In the 1990s, the New York City Police Department changed its approach to be less reactive and more proactive, focusing on crime prevention and shifting how officers interacted with communities and criminals. To deter lawbreaking and disorder, the department instructed officers to focus on quality-of-life issues and cite or arrest offenders. This approach contributed to transformative public safety and bolstered communities’ own resilience, further reducing crime even as arrests and incarceration rates diminished. Proactive policing strategies were adopted by departments across the country.
But along with gains came criticisms—stop-question-and-frisk policies, for example, were assailed as overzealous and unjust. Widespread anti-police protests and policies in 2020—as well as the Covid pandemic—led to a pullback in police proactivity. As violent crime and disorder skyrocketed, NYPD and other departments inched back toward proactivity, yet officers remain far more hesitant to engage than in the past.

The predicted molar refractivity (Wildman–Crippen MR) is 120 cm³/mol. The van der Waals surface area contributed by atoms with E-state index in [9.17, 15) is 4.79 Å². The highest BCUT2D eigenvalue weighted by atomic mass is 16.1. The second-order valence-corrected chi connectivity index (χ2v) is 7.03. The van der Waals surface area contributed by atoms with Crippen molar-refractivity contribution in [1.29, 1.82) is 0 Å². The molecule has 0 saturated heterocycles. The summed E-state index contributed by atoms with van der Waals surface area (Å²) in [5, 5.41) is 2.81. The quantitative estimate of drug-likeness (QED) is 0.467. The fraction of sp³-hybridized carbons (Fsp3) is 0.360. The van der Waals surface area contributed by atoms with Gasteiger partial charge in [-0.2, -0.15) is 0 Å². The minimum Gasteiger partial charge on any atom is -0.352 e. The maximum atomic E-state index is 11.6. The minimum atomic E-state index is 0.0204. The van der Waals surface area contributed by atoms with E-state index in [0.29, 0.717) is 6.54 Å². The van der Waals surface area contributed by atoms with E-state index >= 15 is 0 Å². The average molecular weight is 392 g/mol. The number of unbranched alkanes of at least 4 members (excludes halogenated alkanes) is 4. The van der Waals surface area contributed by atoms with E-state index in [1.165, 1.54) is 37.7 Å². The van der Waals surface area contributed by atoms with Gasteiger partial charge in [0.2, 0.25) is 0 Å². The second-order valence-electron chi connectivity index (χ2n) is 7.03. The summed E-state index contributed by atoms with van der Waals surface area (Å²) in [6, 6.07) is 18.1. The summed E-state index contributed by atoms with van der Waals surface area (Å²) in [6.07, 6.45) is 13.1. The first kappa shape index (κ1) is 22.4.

Are officers holding back due to direct orders, frustration over non-prosecution, fear of liability imposed by policies such as “chokehold bans,” or just a sense of low public support? Beyond that, how proactive do we want cops to be—and is there any consensus on this among stakeholders like city councils, state legislatures, police leadership, community groups, advocates, and individual cops? And critically: does proactivity build or undermine trust within high-crime neighborhoods, and how do we navigate these intrinsic tensions?
Please join us for an expert panel discussion on what lies ahead.